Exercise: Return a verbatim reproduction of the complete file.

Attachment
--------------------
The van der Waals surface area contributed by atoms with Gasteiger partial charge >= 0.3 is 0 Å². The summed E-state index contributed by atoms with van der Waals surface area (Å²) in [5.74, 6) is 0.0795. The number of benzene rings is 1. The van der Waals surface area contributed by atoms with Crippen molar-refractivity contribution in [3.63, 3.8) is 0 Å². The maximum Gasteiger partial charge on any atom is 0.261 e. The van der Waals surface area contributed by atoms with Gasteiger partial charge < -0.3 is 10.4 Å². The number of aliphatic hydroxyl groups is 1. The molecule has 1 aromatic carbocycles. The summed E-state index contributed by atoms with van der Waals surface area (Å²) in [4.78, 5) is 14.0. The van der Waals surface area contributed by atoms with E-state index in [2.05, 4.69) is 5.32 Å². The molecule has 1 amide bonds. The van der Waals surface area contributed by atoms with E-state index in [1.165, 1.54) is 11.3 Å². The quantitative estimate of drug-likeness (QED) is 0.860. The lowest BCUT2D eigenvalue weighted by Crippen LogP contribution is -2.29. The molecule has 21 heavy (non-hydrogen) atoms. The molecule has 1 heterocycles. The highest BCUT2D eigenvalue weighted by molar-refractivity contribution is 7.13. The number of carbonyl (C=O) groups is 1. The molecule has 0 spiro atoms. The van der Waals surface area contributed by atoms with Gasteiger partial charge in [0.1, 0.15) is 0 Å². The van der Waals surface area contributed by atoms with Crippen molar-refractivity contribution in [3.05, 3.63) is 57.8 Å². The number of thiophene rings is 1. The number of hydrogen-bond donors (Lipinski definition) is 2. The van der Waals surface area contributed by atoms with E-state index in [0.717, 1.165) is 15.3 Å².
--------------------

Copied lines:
The van der Waals surface area contributed by atoms with Gasteiger partial charge >= 0.3 is 0 Å². The summed E-state index contributed by atoms with van der Waals surface area (Å²) in [5.74, 6) is 0.0795. The number of benzene rings is 1. The van der Waals surface area contributed by atoms with Crippen molar-refractivity contribution in [3.63, 3.8) is 0 Å². The maximum Gasteiger partial charge on any atom is 0.261 e. The van der Waals surface area contributed by atoms with Gasteiger partial charge < -0.3 is 10.4 Å². The number of aliphatic hydroxyl groups is 1. The molecule has 1 aromatic carbocycles. The summed E-state index contributed by atoms with van der Waals surface area (Å²) in [4.78, 5) is 14.0. The van der Waals surface area contributed by atoms with E-state index in [2.05, 4.69) is 5.32 Å². The molecule has 1 amide bonds. The van der Waals surface area contributed by atoms with E-state index in [1.165, 1.54) is 11.3 Å². The quantitative estimate of drug-likeness (QED) is 0.860. The lowest BCUT2D eigenvalue weighted by Crippen LogP contribution is -2.29. The molecule has 21 heavy (non-hydrogen) atoms. The molecule has 1 heterocycles. The highest BCUT2D eigenvalue weighted by molar-refractivity contribution is 7.13. The number of carbonyl (C=O) groups is 1. The molecule has 0 spiro atoms. The van der Waals surface area contributed by atoms with Gasteiger partial charge in [0.1, 0.15) is 0 Å². The van der Waals surface area contributed by atoms with Crippen molar-refractivity contribution in [3.05, 3.63) is 57.8 Å². The number of thiophene rings is 1. The number of hydrogen-bond donors (Lipinski definition) is 2. The van der Waals surface area contributed by atoms with E-state index in [0.717, 1.165) is 15.3 Å².